Europe, Turkey and globalization
Within the context of the Global Turkey in Europe project jointly run by the IAI, the IPC, and Stiftung Mercator, the Istituto Affari Internazionali organized a conference with Kemal Derviş, the former Turkish Minister of Economic Affairs, former Head of the United Nations Development Program (UNDP) and the Vice President and Director of the Global Economy and Development program at Brookings Institution, to discuss the future of Europe’s institutional architecture and how Turkey fits into this process of self-reinvention.
After sharing his thoughts on the current situation of the EU and the crisis it faces today, Kemal Dervis began to focus on Turkey and how the country’s economy achieved the level of success it has enjoyed since the early 2000s. After a rather arduous journey through the latter half of the 1990s, Dervis advanced the view that several factors in the early 2000s ensured Turkey’s economy quickly becoming a success story of the past decade. These included far-reaching reforms within the areas of banking, agricultural policies, independent bank supervision, independent competition policies, privatization, and state-run enterprises. The economy’s growth rate between 2002 until 2007 shot up to nearly 7 percent. Turkey’s golden period changed foreign perceptions of the country, and a future within the EU seemed more likely. Support for EU-accession spread across all circles of the Turkish society, from the unions, businesses, the youth, the government and even the most religious groups: the GMF polls indicated that in 2004 74% of Turkish citizens were in favour of joining the EU as a full-member with a promising future for its economy.
With the onset of the Eurocrisis in 2009, however, this started to change: many Turkish analysts speculated about the potential collapse of the Union and started to rethink more critically about the benefits of integrating into this fabric that seemed to be falling apart. Relations with ‘Asian tigers’ were progressing fruitfully and the Turkish economy was expanding at an admirable growth rate – which led Turkey to put the plans for EU-membership in the backburner. On top of this, the Arab Springs transformed the Middle East, in the eyes of the administration, into a zone of opportunities. Derviş argued that at this point, Turkey became overconfident.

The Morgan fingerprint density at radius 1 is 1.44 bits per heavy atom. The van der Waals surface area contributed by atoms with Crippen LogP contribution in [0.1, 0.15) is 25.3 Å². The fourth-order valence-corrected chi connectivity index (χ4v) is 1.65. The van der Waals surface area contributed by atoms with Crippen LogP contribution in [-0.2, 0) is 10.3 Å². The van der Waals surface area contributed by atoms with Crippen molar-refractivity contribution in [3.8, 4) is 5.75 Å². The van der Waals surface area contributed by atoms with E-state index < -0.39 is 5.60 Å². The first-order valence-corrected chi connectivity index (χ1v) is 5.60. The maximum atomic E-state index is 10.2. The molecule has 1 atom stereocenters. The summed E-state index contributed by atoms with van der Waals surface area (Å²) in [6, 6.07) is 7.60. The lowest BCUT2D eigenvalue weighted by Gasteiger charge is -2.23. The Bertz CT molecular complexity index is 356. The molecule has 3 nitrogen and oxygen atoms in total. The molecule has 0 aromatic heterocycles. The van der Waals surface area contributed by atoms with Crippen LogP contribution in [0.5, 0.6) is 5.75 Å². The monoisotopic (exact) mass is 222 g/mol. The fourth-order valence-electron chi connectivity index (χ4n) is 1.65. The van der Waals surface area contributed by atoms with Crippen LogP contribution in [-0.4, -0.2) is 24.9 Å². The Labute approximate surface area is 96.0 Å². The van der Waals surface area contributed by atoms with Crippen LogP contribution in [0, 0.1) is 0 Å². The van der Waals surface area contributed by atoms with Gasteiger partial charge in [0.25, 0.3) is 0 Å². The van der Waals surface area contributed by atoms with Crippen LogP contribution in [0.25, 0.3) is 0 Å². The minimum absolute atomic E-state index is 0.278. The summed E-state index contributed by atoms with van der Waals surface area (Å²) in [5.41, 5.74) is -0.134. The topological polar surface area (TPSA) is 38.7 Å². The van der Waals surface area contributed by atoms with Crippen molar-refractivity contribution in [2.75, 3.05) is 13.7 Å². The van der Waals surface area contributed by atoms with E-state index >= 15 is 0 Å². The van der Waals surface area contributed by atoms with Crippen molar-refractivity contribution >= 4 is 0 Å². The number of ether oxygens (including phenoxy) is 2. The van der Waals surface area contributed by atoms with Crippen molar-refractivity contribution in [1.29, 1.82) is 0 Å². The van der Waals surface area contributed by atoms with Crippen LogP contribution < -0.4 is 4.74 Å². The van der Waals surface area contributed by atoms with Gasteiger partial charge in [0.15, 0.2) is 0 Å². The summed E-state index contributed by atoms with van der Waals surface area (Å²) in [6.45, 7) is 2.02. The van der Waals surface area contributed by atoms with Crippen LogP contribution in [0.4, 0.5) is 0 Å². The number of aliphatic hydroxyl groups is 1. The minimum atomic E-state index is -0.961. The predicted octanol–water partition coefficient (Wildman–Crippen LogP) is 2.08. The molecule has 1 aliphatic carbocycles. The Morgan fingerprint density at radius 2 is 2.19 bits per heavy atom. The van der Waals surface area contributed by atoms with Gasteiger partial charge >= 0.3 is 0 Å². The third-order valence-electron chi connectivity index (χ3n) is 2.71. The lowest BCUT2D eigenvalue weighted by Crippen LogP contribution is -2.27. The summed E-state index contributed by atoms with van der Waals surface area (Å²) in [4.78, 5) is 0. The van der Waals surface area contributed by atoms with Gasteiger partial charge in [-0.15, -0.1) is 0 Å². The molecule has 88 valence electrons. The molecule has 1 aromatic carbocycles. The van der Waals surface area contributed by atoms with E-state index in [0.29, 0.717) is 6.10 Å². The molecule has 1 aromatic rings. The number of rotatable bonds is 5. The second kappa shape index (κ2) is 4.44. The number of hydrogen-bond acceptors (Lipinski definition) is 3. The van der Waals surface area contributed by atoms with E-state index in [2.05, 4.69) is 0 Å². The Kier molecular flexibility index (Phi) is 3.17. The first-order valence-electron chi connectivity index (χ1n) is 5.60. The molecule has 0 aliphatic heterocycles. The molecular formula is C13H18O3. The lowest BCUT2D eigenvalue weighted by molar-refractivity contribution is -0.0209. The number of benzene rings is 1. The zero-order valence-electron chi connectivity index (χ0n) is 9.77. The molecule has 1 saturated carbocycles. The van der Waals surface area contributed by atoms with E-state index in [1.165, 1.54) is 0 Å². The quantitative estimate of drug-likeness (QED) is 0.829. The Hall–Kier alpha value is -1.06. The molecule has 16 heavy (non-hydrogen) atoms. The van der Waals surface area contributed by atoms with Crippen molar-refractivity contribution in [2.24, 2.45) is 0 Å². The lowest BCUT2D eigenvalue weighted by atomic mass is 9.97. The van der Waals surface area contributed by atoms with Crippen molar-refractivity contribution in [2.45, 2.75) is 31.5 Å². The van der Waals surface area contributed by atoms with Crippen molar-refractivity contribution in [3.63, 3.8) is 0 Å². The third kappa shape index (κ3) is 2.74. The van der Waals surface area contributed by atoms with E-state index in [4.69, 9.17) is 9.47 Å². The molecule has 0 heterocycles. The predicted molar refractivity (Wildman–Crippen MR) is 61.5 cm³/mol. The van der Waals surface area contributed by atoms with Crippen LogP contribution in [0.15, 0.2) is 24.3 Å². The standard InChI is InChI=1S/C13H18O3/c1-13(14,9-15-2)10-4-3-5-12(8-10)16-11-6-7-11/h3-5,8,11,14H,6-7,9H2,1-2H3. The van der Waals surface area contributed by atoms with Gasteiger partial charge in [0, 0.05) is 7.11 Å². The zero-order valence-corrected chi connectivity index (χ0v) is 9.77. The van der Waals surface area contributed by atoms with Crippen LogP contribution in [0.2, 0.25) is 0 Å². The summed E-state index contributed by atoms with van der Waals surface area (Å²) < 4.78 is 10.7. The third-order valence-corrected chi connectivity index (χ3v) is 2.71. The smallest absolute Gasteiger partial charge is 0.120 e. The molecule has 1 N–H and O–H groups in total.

This hubris proved short-lived, however: Europe successfully withstood the crisis without any sign of collapse, and by contrast, the post-Arab Springs Middle East was increasingly perceived as a disaster area, forcing the policy-makers to abandon any thoughts of playing a larger role in the region. As the Turkish economy furthermore slowed down and the per-capita income stuck around $10,000, the excessive triumphalism that minimized the importance of a European relationship also started to fade away. These developments rendered the EU more appealing in the eyes of many, substantiated by the fact that, according to a September 2014 survey by the GMF, the support for accession/membership climbed up to 53%, after accession/membership support previously had fallen to 38%.
But then what is in store for the future of Turkey-EU relations? The EU needs a new structure for involvement to accommodate countries such as the Poland, Sweden and the UK that are not in the monetary union. Derviş asserted that something similar to the relationship between the UK and the EU could be envisioned for Turkey; through less sovereignty sharing, Turkey could become an insider within a more flexible structure. Dervis furthermore argued that the EU will have to face a growing minority of Muslims inside the EU, and therefore should be interested in a progression of a democratic and peaceful Muslim society. As Turkey is a key subscriber to this ambitious idea, the issue must be engaged by both sides. In this context, Dervis proposed a fruitful 2-3 day meeting on a senior level that may help both sides address a range of issues and stimulate a new process of reengaging Turkey with the EU.